In the March 2021 issue of The New Criterion, the editors lament the wokesters’ war on Greco-Roman classics, whose appeal addresses “our ­humanity, not our tribal affiliation.” Yet Dan-el Padilla Peralta, a Princeton professor, “wants to save the classics from whiteness,” as a “fawning” New York Times profile said of him recently. “All classics scholars, he has insisted, have a ‘responsibility . . . to race the discipline.’ Martin Luther King Jr., taught that what matters is not the color of your skin but the content of your character. Padilla joins with the Black Lives Matter crowd in reversing that dictum.” — Compiled by The Post Editorial Board 

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Opinion

Supreme Court decisions expose Dems as half-baked hysterics

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Supreme Court decisions expose Dems as half-baked hysterics

When President Donald Trump nominated Amy Coney Barrett to the Supreme Court last fall, hysterical Democrats declared millions of Americans would lose health coverage with her vote against ObamaCare — and immediately started talking about packing a court they called hopelessly divided.

Two big Supreme Court decisions last week proved reality turned out to be nothing like Dems’ fever dreams.

In a 7-2 decision in California v. Texas, the high court rejected a Republican bid to invalidate ObamaCare — and Barrett was not one of the two dissenters. It ruled that Texas and 17 other GOP-led states didn’t have standing to challenge the law’s individual mandate. The Trump administration had taken their side, while 20 Democratic-run states including New York and California, along with the Dem-controlled House of Representatives, took the other. Only Samuel Alito and Neil Gorsuch dissented to the majority opinion the liberal Stephen Breyer authored.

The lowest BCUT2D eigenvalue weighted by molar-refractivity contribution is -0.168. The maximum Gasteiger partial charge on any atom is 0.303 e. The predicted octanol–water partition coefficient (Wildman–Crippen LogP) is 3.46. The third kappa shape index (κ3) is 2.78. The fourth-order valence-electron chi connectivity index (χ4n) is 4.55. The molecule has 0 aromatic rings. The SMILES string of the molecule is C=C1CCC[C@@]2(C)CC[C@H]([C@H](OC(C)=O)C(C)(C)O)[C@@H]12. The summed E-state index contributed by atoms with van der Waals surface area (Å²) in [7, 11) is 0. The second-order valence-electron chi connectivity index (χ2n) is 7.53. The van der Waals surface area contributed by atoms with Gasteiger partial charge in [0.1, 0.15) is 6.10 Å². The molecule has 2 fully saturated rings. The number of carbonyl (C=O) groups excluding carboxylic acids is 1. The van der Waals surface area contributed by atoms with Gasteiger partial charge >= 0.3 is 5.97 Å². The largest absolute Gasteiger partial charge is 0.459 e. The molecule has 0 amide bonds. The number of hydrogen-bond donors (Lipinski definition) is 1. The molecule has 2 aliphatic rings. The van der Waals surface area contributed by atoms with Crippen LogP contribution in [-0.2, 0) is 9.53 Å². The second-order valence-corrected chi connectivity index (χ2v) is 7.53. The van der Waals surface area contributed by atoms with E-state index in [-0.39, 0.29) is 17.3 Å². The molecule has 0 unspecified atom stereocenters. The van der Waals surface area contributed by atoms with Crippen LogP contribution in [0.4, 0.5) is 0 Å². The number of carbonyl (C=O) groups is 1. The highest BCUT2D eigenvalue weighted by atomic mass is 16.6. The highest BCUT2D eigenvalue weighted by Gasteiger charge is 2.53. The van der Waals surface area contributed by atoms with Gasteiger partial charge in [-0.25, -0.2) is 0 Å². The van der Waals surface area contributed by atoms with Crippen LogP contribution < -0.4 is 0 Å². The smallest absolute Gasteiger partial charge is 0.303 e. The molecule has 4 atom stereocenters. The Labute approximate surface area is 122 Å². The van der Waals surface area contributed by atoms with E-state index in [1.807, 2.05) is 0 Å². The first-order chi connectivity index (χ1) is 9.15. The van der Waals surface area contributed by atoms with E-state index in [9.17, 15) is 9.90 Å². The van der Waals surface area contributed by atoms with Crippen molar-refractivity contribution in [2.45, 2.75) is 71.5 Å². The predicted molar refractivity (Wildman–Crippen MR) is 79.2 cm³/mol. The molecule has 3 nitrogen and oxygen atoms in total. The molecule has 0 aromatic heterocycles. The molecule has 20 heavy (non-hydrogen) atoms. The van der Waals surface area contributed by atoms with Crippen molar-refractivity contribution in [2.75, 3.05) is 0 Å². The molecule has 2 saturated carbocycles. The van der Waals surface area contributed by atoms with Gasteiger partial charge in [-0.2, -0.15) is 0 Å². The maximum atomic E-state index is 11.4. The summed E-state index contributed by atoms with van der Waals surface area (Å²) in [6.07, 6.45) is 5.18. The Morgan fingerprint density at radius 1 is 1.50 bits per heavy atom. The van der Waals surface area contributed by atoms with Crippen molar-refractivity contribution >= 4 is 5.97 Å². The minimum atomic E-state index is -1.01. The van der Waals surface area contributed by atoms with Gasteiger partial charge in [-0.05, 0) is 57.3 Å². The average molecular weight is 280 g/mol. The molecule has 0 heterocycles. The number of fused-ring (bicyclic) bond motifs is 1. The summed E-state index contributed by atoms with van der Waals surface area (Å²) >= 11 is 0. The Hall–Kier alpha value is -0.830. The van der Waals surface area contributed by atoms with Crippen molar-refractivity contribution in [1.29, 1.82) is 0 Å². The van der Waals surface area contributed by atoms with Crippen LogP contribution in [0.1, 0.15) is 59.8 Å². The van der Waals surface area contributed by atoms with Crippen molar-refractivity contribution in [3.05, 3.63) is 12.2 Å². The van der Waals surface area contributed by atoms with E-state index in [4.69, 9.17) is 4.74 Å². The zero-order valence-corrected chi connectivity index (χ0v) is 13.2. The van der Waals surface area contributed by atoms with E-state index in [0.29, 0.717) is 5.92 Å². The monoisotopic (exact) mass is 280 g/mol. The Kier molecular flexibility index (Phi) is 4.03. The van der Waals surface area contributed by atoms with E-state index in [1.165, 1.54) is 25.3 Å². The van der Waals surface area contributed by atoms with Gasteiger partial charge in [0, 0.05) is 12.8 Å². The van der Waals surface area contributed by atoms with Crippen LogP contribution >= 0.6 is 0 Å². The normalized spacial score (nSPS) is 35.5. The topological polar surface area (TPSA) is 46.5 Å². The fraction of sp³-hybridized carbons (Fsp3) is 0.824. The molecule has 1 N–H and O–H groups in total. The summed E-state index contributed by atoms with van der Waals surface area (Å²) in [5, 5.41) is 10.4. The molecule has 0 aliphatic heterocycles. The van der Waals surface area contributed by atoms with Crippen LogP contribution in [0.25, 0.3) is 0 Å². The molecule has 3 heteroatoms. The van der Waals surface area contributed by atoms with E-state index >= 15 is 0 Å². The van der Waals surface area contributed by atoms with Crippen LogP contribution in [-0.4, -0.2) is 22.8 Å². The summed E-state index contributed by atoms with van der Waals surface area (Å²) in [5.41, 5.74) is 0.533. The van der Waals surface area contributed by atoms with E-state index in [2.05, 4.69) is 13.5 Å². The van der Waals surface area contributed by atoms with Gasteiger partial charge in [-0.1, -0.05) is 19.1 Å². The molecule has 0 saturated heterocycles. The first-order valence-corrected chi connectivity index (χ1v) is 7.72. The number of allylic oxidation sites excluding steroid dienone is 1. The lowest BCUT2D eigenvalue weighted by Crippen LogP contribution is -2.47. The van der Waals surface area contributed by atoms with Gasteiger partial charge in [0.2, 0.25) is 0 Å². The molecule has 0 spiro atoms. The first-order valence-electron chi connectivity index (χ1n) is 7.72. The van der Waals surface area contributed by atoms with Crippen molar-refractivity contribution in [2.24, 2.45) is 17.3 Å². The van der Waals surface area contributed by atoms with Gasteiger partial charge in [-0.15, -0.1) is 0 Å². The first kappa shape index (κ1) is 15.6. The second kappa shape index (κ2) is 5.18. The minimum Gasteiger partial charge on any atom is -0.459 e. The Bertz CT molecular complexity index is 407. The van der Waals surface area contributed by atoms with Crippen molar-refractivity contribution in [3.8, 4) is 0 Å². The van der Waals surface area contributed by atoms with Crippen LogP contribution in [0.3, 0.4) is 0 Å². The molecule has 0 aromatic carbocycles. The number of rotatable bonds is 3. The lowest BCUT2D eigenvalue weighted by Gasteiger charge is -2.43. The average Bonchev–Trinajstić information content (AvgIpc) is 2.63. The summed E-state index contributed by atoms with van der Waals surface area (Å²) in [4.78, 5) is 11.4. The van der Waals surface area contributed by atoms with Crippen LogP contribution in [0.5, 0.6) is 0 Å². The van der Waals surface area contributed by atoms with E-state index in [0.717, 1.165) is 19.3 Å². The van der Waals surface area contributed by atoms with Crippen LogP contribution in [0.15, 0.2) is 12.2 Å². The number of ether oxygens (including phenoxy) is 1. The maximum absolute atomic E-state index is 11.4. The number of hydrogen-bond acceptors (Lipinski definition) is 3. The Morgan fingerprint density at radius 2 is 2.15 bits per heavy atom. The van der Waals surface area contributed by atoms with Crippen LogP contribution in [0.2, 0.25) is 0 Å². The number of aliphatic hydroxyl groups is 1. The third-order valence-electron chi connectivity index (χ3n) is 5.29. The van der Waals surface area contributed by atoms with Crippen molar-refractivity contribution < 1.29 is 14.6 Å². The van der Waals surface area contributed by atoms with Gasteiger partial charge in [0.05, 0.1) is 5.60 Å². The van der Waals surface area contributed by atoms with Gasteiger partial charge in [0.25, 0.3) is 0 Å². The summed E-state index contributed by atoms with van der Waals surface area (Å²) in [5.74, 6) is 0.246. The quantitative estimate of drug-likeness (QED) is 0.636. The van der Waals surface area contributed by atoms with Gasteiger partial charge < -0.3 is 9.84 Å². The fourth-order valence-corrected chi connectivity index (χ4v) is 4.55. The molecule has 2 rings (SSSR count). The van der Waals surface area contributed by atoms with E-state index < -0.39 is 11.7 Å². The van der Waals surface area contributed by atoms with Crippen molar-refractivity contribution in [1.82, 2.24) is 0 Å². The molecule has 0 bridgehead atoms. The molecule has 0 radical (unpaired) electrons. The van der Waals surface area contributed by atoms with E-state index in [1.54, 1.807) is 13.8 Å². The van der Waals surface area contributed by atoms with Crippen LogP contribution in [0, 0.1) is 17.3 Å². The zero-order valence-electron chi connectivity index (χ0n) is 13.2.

How could this be? Last year, Rep. Alexandria Ocasio-Cortez declared, “Confirming Amy Coney Barrett will be the end of the Affordable Care Act.” In her opening statement at Barrett’s confirmation hearing, then-Sen. Kamala Harris held up a picture of an 11-year-old constituent and accused Republicans of trying “to jam through a Supreme Court nominee who will take away health care from millions of people during a deadly pandemic.”

Democrats boycotted the final committee vote, filling their seats instead with posters of ObamaCare recipients, implying a vote for Barrett would put those lives at risk.

During the whole childish circus, they insisted Trump had picked Barrett and sped up her confirmation just so she’d be seated in time to hear arguments in the case and dismantle the law. They didn’t bother to look at her record and examine her judicial philosophy — they assumed this well-qualified woman would be the president’s puppet.

In the second important decision, Fulton v. Philadelphia, the court ruled unanimously that the city violated the Constitution’s free exercise clause by suspending Catholic Social Services’ contract because the group wouldn’t certify same-sex couples as foster parents.

Yes, all nine justices ruled in favor of religious freedom — putting paid to Democratic complaints the court is out of balance with too many conservatives. It’s far from the only unanimous decision already this term, either. Every justice signed on to decisions written by Gorsuch, Breyer, Clarence Thomas and Sonia Sotomayor, with two of the cases involving immigration issues.

That people of varying political stripes can agree on the law shouldn’t come as a surprise. Supreme Court justices take their jobs seriously — which is more than you can say for Democrats charged with helping choose them.

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Opinion

The undying myth of GOP ‘obstructionism’

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The undying myth of GOP ‘obstructionism’

The media have spent the Joe Biden presidency thus far pressuring moderate Democrats to join the left’s efforts to destroy the filibuster.

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Opinion